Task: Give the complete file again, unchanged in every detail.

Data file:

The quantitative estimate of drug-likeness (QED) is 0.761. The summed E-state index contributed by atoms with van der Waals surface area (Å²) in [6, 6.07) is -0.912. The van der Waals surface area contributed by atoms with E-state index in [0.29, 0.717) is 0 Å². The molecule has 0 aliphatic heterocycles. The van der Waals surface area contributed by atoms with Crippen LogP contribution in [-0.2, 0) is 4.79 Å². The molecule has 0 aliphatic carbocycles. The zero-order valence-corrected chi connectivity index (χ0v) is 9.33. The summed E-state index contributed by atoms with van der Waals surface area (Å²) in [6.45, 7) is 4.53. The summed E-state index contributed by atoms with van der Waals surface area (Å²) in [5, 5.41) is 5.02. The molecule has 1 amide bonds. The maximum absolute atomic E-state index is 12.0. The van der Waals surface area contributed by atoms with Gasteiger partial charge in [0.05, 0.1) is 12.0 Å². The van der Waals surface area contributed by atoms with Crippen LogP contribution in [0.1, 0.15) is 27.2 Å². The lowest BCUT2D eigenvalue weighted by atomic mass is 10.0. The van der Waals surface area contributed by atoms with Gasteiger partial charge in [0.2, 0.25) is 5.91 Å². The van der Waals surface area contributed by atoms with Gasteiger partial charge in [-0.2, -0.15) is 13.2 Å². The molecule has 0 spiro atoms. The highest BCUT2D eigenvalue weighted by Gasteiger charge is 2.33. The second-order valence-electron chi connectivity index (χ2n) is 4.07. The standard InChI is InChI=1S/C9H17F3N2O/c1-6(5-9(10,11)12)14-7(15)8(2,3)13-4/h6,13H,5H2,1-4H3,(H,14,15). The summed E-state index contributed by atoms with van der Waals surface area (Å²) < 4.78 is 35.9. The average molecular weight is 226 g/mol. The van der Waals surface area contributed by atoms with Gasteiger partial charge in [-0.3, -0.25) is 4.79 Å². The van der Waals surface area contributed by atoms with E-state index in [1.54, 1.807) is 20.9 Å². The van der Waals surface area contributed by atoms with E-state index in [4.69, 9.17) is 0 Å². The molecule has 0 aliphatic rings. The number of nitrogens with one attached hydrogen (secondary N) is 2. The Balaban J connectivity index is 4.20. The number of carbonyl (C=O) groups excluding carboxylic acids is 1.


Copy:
The quantitative estimate of drug-likeness (QED) is 0.761. The summed E-state index contributed by atoms with van der Waals surface area (Å²) in [6, 6.07) is -0.912. The van der Waals surface area contributed by atoms with E-state index in [0.29, 0.717) is 0 Å². The molecule has 0 aliphatic heterocycles. The van der Waals surface area contributed by atoms with Crippen LogP contribution in [-0.2, 0) is 4.79 Å². The molecule has 0 aliphatic carbocycles. The zero-order valence-corrected chi connectivity index (χ0v) is 9.33. The summed E-state index contributed by atoms with van der Waals surface area (Å²) in [6.45, 7) is 4.53. The summed E-state index contributed by atoms with van der Waals surface area (Å²) in [5, 5.41) is 5.02. The molecule has 1 amide bonds. The maximum absolute atomic E-state index is 12.0. The van der Waals surface area contributed by atoms with Gasteiger partial charge in [0.05, 0.1) is 12.0 Å². The van der Waals surface area contributed by atoms with Crippen LogP contribution in [0.1, 0.15) is 27.2 Å². The lowest BCUT2D eigenvalue weighted by atomic mass is 10.0. The van der Waals surface area contributed by atoms with Gasteiger partial charge in [0.2, 0.25) is 5.91 Å². The van der Waals surface area contributed by atoms with Gasteiger partial charge in [-0.2, -0.15) is 13.2 Å². The molecule has 0 spiro atoms. The highest BCUT2D eigenvalue weighted by Gasteiger charge is 2.33. The second-order valence-electron chi connectivity index (χ2n) is 4.07. The standard InChI is InChI=1S/C9H17F3N2O/c1-6(5-9(10,11)12)14-7(15)8(2,3)13-4/h6,13H,5H2,1-4H3,(H,14,15). The summed E-state index contributed by atoms with van der Waals surface area (Å²) < 4.78 is 35.9. The average molecular weight is 226 g/mol. The van der Waals surface area contributed by atoms with Gasteiger partial charge in [-0.3, -0.25) is 4.79 Å². The van der Waals surface area contributed by atoms with E-state index in [1.54, 1.807) is 20.9 Å². The van der Waals surface area contributed by atoms with E-state index in [4.69, 9.17) is 0 Å². The molecule has 0 aliphatic rings. The number of nitrogens with one attached hydrogen (secondary N) is 2. The Balaban J connectivity index is 4.20. The number of carbonyl (C=O) groups excluding carboxylic acids is 1.